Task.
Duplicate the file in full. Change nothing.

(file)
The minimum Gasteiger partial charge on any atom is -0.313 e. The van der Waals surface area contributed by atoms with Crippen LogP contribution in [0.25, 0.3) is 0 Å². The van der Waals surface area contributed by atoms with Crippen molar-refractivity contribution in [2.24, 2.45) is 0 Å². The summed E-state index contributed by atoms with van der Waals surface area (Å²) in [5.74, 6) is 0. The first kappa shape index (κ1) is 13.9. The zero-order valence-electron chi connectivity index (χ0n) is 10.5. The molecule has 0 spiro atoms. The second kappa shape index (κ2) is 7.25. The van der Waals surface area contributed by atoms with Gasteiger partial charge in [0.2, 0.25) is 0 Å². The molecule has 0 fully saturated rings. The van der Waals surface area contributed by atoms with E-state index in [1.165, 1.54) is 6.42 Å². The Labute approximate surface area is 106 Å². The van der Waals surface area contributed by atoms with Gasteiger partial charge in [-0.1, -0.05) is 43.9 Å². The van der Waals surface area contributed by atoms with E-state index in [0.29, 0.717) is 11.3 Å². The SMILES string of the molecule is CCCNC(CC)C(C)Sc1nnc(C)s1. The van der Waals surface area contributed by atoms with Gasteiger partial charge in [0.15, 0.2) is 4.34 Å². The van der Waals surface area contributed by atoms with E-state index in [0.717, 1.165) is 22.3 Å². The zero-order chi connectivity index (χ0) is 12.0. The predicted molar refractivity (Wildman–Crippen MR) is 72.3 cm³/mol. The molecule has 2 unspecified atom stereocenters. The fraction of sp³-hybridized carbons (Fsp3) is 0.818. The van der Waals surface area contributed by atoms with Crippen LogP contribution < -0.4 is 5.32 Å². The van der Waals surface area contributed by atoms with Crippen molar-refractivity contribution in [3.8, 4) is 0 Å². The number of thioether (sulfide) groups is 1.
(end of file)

The minimum Gasteiger partial charge on any atom is -0.313 e. The van der Waals surface area contributed by atoms with Crippen LogP contribution in [0.25, 0.3) is 0 Å². The van der Waals surface area contributed by atoms with Crippen molar-refractivity contribution in [2.24, 2.45) is 0 Å². The summed E-state index contributed by atoms with van der Waals surface area (Å²) in [5.74, 6) is 0. The first kappa shape index (κ1) is 13.9. The zero-order valence-electron chi connectivity index (χ0n) is 10.5. The molecule has 0 spiro atoms. The second kappa shape index (κ2) is 7.25. The van der Waals surface area contributed by atoms with Gasteiger partial charge in [0.2, 0.25) is 0 Å². The molecule has 0 fully saturated rings. The van der Waals surface area contributed by atoms with E-state index in [1.165, 1.54) is 6.42 Å². The Labute approximate surface area is 106 Å². The van der Waals surface area contributed by atoms with Gasteiger partial charge in [-0.1, -0.05) is 43.9 Å². The van der Waals surface area contributed by atoms with E-state index in [0.29, 0.717) is 11.3 Å². The SMILES string of the molecule is CCCNC(CC)C(C)Sc1nnc(C)s1. The van der Waals surface area contributed by atoms with Gasteiger partial charge in [0.15, 0.2) is 4.34 Å². The van der Waals surface area contributed by atoms with E-state index in [0.717, 1.165) is 22.3 Å². The zero-order chi connectivity index (χ0) is 12.0. The predicted molar refractivity (Wildman–Crippen MR) is 72.3 cm³/mol. The molecule has 2 unspecified atom stereocenters. The fraction of sp³-hybridized carbons (Fsp3) is 0.818. The van der Waals surface area contributed by atoms with Crippen LogP contribution < -0.4 is 5.32 Å². The van der Waals surface area contributed by atoms with Crippen molar-refractivity contribution in [3.8, 4) is 0 Å². The number of thioether (sulfide) groups is 1.